Repertory Dance Theatre’s Emerge, which opened last night, is a series of little experiments, the stuff of which all good dances are made. Exemplary of a sense of play is company dancer Jaclyn Brown’s Trifle, in which she partners her non-dancer husband, Terry Brown. I didn’t see Jaclyn’s earlier work with her children, but I’ve seen many dances in this vein, from David Dorfman’s Family Project to Victoria Marks’ work with veterans. This trope can sometimes reframe the trained dancer, making them more interesting to watch. Occasionally, the tables are turned, and the so-called professionals are given a run for their money.
Luckily both Browns are compelling performers and are even more compelling as a pair. Terry has a presence and talent unusual in the context of this shtick. Paired with Jaclyn’s comedic timing, this makes the piece worth watching both as pure choreography and as a study in what a dancer is or isn’t. The sharing of weight in Trifle evinces the listening required in a real life marriage. It’s refreshing to watch Jaclyn try to catch her husband off balance, and the simple motif of Terry squatting down as he mirrors his wife in traveling steps is humorous, endearing, and well-developed. For once, it’s the man who’s doing everything backwards, if not in heels.
MASC (part 2), by Dan Higgins, is perhaps the most ambitious piece of the evening, at least in terms of length. As the lights come up, painted white and corseted in gold, Higgins, Kaya Wolsey, and Micah Burkhardt swing their hips to a series of clubby tracks that mix electronic sounds, Afro-Latin drumming, and a disconcerting text about conquerors on the beach, pockets full of sand, and casual drug use. Is the commentary here meant to be about the history of colonization? (The performers appear to be white as well as being painted so.) Is some idea of sexual liberation at stake? What is all the unison about? MASC is amply rehearsed, but like its score, feels full of mixed messages.
In both MASC and artistic associate Nicholas Cendese’s Tsvey Fun a Min, I feel like the choreographers are trying to communicate something very specific with their costuming choices. And sadly, in both cases, that something totally eludes me. Cendese’s piece makes use of boisterous Yiddish songs by the Barry Sisters, whose music you might recognize from the TV series The Marvelous Mrs. Maisel. A fifties-era, ostensibly heterosexual couple gambols amiably around the stage in period garb. The man (Daniel Do) is in a dress and the woman (Megan O’Brien) is in a boyish pair of overalls. Here the reversal is straightforward. In MASC, all the make-up, latex, and swooping limbs of a Gaga dancer lost at Burning Man amount to a big question mark. In neither case can I figure out what the choice to queer the obvious costuming is supposed to do to the choreography.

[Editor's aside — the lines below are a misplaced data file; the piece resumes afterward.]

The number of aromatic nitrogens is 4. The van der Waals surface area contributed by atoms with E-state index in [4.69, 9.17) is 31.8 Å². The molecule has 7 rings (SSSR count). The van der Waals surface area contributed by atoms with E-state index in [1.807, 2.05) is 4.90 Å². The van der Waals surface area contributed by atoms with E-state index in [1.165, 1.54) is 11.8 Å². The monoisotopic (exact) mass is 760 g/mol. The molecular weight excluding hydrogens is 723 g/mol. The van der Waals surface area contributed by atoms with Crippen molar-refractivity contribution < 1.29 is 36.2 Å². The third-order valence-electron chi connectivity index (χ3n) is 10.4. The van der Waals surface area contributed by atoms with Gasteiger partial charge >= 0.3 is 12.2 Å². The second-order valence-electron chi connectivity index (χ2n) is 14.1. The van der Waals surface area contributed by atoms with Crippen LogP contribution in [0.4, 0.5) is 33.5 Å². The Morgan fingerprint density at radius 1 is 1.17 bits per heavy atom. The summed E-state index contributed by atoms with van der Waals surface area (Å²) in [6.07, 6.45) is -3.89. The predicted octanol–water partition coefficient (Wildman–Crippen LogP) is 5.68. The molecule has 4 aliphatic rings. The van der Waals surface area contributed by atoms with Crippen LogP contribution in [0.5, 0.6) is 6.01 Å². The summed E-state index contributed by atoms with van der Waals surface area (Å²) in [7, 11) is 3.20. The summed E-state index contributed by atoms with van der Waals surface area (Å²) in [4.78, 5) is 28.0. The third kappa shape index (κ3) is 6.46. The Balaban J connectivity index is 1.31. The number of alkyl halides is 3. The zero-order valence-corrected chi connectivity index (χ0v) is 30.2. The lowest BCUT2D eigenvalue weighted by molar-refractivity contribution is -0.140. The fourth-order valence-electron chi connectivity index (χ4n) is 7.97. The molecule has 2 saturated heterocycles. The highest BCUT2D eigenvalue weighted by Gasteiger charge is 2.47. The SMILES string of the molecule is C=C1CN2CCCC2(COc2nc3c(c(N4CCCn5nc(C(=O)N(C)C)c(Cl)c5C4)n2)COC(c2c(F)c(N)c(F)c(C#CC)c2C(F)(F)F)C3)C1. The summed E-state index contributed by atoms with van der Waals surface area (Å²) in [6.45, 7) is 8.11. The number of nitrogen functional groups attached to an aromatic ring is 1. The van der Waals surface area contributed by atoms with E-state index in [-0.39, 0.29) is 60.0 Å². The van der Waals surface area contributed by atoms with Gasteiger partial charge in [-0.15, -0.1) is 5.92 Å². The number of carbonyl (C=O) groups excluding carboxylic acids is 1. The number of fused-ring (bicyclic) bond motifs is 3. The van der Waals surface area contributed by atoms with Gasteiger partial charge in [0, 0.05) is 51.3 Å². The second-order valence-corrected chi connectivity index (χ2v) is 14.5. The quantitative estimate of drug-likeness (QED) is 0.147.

The highlight of the evening is Navigation, RDT artistic director Linda Smith’s solo for retiring dancer Efren Corado. Smith pieced together the solo with movement from some of the dozens of roles Corado has performed over the last six years. Corado nimbly samples the hairpin weight shifts of Limón and Cunningham, the exuberant footwork of Bill Evans, and much more that I couldn’t immediately place. All the while he navigates a grid of white Styrofoam boxes that cover the black marley floor. What we end up seeing is Corado’s nuance and endless reservoir of characters. He jumps, turns, and skitters, never once upsetting the take-out delivery boxes that mark out the arena. Rarely have I seen a solo so lovingly made for a specific performer. I’m not sure I could imagine anyone but Efren performing this dance. Like the chairs in Pina Bausch’s Cafe Müller, the boxes add a special absurdity to Corado’s gambit through the thousand and one choreographers. It’s like watching your favorite fictional detective (for me, Helen Mirren in Prime Suspect) give a final soliloquy while driving her car through an obstacle course. And the end, well, I won’t spoil it for you if you haven’t seen it yet…
Repertory Dance Theatre’s Emerge continues today, Saturday, January 5, with a matinee at 2 p.m. and a final evening performance at 7:30 p.m.
Samuel Hanson was born in Salt Lake City in 1988. His recent work has been seen in NYC at Triskelion, the Reckless Theater, Weis Acres, Green Space, Danspace through the Movement Research Festival, and in Utah at the Rose Wagner Center and in the Mudson performance series. He has performed for an eclectic mix of artists including Isabel Lewis, Yvonne Meier, Ishmael Houston-Jones, Mina Nishimura, Alexandra Pirici, Ashley Anderson, Diana Crum, and Yve Laris Cohen.